4. huh… the french – they are so silly trying to speak just french…
    Could you imagine a french calling for help in french still knowing that no one understands him 😉 ?

  5. LOLOLOL!!! So, Israel and Jordan have more in common than anyone would like to admit. 🙂

    Goo Gone is one of G-d’s gift to mothers.

    Welcome home. 🙂 I’m within a week of Super Target, and will take your advice about sushi. Hadn’t considered the horrendous ramifications before.

  6. I realized I was Israeli when I got excited going to Target last summer. The shuk doesn’t compare.

    One stand-up comic said he figured out a way to save money on NYC parking. He drops his car off for repairs and gets a new carburetor.

  7. Ahhhh…Friendly’s…. I worked there for about 8 years. Forgot about the butter crunch though….

    You forgot Cinnabon and the outlet centers–I mile long strip of stores!

  8. Emah S: No! People were seriously dressed up! It was really scary!

    Arik: Oui.

    Kinziblogs: I’ll have to see if I can get Goo Gone here. I was amazed!

    Stick with the chocolate chip cookies…

    That being said, I buy sushi in the supermarkets over there, though I do steer clear of the pieces that come with smoked salmon and cream cheese. It seems so wrong!

    Benji: The shuk doesn’t come anywhere close. It’s not about being Israeli – it’s about living away from the US. All of my expat friends here and in Europe just swoon at the thought of going to Target, American supermarkets, etc. Whenever we go for a visit, I’m sure my Mom dreads the first visit with me to the supermarket, as I feel the need to reminisce about long-forgotten products such as Jell-O and Eggo (Leggo my Eggo!).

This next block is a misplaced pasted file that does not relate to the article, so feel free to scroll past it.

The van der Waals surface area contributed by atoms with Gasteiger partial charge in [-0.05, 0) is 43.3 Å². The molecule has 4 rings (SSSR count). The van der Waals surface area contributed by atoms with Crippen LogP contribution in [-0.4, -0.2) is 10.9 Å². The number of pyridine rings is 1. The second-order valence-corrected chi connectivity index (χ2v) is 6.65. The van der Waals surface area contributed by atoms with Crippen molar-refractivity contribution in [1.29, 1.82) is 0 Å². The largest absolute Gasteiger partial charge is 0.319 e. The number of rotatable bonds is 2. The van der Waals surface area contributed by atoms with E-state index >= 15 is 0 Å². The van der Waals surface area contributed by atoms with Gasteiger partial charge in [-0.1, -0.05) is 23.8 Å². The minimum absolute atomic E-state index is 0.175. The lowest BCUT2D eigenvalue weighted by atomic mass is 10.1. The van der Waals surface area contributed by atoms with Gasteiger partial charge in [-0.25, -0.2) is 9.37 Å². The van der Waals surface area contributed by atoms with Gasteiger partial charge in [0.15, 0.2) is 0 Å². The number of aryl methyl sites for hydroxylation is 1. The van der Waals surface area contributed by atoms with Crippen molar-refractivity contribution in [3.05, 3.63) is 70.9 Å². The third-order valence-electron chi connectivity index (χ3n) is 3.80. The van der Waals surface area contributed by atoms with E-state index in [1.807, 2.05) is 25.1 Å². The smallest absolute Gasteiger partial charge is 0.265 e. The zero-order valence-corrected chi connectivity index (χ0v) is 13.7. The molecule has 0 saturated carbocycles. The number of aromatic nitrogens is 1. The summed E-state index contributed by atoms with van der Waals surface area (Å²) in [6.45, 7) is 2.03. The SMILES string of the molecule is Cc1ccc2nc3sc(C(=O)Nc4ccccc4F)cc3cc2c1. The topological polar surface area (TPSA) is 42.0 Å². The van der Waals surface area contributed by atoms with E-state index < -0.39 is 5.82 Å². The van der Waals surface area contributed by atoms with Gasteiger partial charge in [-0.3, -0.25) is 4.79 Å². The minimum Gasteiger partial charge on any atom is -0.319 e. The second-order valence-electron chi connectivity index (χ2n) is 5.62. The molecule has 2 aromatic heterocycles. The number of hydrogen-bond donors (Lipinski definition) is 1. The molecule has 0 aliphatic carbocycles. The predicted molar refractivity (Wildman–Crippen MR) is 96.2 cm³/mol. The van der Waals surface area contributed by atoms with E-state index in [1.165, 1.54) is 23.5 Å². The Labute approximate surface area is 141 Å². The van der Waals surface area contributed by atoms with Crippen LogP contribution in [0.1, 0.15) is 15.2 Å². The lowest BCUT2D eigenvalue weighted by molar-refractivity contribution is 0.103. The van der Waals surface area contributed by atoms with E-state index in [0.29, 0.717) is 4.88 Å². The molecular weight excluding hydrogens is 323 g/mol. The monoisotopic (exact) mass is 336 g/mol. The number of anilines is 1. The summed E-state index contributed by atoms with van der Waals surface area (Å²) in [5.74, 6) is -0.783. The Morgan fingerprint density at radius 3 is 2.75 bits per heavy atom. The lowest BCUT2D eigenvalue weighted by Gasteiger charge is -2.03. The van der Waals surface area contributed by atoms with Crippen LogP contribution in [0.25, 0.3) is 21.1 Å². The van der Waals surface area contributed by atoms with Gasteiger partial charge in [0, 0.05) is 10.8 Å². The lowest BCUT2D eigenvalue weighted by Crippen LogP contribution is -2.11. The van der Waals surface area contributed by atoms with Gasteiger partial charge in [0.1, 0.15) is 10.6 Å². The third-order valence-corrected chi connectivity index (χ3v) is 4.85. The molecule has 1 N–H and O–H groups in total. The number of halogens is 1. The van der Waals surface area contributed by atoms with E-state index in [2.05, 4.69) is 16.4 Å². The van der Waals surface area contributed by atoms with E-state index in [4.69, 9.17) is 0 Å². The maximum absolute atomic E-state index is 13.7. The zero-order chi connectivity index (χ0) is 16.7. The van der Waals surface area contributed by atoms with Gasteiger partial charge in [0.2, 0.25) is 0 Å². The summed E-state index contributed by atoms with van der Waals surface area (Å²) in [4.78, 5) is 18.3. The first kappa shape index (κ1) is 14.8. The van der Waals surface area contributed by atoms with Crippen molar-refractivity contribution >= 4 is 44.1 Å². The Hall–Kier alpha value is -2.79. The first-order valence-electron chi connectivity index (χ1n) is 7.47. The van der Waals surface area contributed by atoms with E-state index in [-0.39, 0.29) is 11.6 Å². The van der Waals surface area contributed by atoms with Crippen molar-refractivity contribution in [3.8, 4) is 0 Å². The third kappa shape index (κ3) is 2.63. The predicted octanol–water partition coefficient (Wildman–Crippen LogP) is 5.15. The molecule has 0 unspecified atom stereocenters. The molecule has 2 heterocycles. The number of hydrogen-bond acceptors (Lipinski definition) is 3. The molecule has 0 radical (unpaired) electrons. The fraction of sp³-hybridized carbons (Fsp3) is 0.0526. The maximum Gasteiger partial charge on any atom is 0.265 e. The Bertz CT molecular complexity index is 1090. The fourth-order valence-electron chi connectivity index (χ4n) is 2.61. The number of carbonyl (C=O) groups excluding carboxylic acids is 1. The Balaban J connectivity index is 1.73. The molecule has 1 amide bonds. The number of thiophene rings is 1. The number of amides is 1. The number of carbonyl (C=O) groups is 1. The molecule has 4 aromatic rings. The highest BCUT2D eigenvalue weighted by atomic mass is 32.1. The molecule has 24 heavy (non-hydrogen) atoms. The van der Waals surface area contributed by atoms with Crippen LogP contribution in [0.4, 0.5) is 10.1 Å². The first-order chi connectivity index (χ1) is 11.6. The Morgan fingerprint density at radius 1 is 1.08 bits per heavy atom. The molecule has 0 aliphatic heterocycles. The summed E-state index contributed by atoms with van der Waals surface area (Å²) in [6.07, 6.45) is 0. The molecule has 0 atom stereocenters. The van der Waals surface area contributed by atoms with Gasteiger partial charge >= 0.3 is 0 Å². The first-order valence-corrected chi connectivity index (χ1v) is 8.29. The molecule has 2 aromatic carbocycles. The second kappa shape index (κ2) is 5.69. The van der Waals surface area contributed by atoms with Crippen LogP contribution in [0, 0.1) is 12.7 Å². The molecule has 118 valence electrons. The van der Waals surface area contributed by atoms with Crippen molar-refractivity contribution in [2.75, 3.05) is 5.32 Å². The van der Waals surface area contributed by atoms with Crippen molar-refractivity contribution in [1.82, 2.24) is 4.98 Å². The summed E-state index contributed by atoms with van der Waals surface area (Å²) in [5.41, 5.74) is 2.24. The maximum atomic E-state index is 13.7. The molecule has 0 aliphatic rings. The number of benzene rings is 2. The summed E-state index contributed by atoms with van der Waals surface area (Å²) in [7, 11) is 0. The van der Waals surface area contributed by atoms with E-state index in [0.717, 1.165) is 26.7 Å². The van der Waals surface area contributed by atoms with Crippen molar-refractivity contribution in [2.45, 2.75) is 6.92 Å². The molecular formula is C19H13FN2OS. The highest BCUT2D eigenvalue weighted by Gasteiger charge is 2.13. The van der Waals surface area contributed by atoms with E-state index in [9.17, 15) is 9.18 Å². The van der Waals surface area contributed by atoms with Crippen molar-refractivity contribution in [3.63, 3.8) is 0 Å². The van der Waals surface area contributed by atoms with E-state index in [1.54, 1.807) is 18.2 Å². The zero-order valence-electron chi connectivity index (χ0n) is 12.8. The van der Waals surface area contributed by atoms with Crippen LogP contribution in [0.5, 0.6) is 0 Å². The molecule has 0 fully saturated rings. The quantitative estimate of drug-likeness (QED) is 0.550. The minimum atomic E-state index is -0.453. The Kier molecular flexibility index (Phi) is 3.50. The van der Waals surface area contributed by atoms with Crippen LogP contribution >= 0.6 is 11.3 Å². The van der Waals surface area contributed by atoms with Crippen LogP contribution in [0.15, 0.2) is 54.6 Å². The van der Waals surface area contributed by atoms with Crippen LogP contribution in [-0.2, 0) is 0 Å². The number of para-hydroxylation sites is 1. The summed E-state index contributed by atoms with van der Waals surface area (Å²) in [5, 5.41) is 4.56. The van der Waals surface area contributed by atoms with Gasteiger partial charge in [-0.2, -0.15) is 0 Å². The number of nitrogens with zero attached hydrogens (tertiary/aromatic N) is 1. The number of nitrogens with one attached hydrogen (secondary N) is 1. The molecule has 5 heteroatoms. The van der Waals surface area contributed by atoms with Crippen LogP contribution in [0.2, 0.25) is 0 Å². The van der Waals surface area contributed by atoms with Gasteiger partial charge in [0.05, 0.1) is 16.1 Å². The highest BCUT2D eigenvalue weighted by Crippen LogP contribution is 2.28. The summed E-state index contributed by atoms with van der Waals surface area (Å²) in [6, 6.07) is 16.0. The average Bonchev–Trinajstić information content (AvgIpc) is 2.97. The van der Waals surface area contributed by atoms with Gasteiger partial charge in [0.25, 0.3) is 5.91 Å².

Good idea about the parking…

    Gila: I’m sure I’m dating myself, but I think Cinnabon opened after I moved here. I’ve only been there once. It was in LAX – we were hungry and none of the other food places had opened yet. It was so disgusting…

    I love the outlets, but didn’t get a chance to go this year, which depressed me to no end. Next year for sure!

  9. oh, sure, answer everyone’s post but mine… 😦

  10. I could have sworn I already responded to this one, but…

    “in America, people will say excuse me for entering the same aisle as you in the supermarket, even if they are nowhere near you”

    SO TRUE! It drives me nuts! Pretty soon all Americans will just wear a tag that says “Please excuse me for living!”

  11. We have increasing numbers of Israelis here in Australia and they are all so unbelievably RUDE and inconsiderate of others. One of my neighbours confided in me that she can understand why people want to blow Israelis up and there was very little I could say to her since we are both suffering from living next door to Israelis at the moment who live like animals (dirt, noise, aggression, waking us up at 2am on a regular basis when we need to go to work the next day). They simply don’t give a hoot about other people. All I can say is God bless America and I would rather hear “Have a nice day” a thousand times over than ever SEE another Israeli at my local supermarket. The Israeli tourists should give some thought as to what impression they are making on their hosts – it isn’t helping the Israeli cause one iota.